I hope all is well with you all over in internet land. I'm writing with a glass of watermelon drink (frozen watermelon blended down and mixed with champagne!) in my hand, friends not too far away, and summer dancing its way into the horizon.
I’ve always had mixed feelings about August. It’s a lovely month, one that goes far too quickly, and is rich in symbolism. Summer! Corn on the cob! Full moons! Back to school! A ripe season when all of us are full of heat! I wrote a place several years ago titled "The End of August" about a dog dying, a playground, God, oral sex, and best friends. So I guess those things make me think of August, too.
In Los Angeles, it’s a bit hard to tell that the season is shifting, and so I plan to celebrate this change internally. I will be turning 27 at the end of September, shortly after the Equinox. The arrival of one's birthday often spurs internal review. Have I achieved enough? Am I where I need to be? Am I a good person? All the thoughts come exploding out of me like I'm a broken gumball machine and I can't seem to focus on one thing. Color and sweetness, nothing appreciated. When that happens, the beauty of life starts to blur together, and I miss out. I don't want to miss out, so I'd like to slow down.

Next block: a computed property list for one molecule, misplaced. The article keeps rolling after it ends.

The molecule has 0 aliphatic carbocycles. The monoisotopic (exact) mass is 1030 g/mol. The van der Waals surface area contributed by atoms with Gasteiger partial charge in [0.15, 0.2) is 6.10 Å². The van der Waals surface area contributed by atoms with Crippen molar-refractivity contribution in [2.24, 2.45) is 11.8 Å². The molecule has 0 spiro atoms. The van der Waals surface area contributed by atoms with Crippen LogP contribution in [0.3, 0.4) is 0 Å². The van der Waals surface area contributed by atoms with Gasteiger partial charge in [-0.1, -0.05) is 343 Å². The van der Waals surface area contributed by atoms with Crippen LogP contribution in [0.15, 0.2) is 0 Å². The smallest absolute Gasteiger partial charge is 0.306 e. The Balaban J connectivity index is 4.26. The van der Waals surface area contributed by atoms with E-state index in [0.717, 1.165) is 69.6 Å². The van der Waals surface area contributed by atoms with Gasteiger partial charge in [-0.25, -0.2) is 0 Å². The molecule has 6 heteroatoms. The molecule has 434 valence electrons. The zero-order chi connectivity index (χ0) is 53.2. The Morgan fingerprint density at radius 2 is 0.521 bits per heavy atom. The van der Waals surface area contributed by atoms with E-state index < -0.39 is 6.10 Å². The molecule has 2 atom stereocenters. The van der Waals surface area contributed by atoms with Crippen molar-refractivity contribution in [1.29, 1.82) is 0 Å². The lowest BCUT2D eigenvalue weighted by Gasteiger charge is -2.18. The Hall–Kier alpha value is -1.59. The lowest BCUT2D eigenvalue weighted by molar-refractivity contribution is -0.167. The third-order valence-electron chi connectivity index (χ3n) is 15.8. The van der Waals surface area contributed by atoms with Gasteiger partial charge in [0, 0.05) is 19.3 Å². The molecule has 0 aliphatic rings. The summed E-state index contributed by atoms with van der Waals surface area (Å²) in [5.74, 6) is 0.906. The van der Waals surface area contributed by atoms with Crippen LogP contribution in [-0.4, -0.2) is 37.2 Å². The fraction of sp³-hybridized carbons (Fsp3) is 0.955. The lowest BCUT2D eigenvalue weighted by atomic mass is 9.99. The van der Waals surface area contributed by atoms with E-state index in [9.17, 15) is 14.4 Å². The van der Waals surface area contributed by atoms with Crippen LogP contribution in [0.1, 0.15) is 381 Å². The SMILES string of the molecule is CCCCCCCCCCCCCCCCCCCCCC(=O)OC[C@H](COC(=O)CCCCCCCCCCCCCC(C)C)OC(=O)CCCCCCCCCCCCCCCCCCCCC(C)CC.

As part of that, and to kick off the resurgence of this space on the internet, I’m promoting a September challenge:
- Write a poem everyday.
- Yoga everyday.
Reasons being: Poetry and I sort of fell into each other, like two drunk introverts at a square dance. We didn't ask anything of each other and yet we really, really hit it off. I never considered myself a poet, didn't even try because I didn't think that I fit the gilded label of "A POET." But one day, in an effort to collect the feelings revolving around a memory, I let a bunch of word spill out and strung them together in a way that felt right. It demanded presence, and forced me to focus on the smaller details of existence. In doing so, I felt gratitude for these small things: the warmth of yellow light, the frothy humidity, the sticky floor of a brewery on a first date . I felt gratitude for the words. And as for yoga, the practice allows me to focus on my body, the most honest thing I have. In the heat of a practice, I notice my the tiniest stretch of muscle, the last sip of air filling my lungs to capacity. Again, the details. Again, appreciation.
It sounds so simple, and yet I anticipate a struggle. Doing anything daily opens up so many windows for excuse. (I don’t have time, i’m working too much, etc, etc.) I deal with those ALL THE TIME. And thus the challenge. I hope my invitation of this moment welcomes the opportunity to make a change. You can do it too! Together we can look up to the trees, and be like the leaves.
Yoga and Poetry Challenge
30 days of yoga and poetry, starting September 1. "I am not a poet," you might say. Me neither—until I decided I was one. Allow yourself to put pen to page and see what bleeds out. It could be a haiku, it could be two lines, it could be a recipe, it could be your fears, it could be the ingredients of your shampoo strung out into a word document.
See you soon, and stay cozy.
Photo courtesy of Aminda Villa.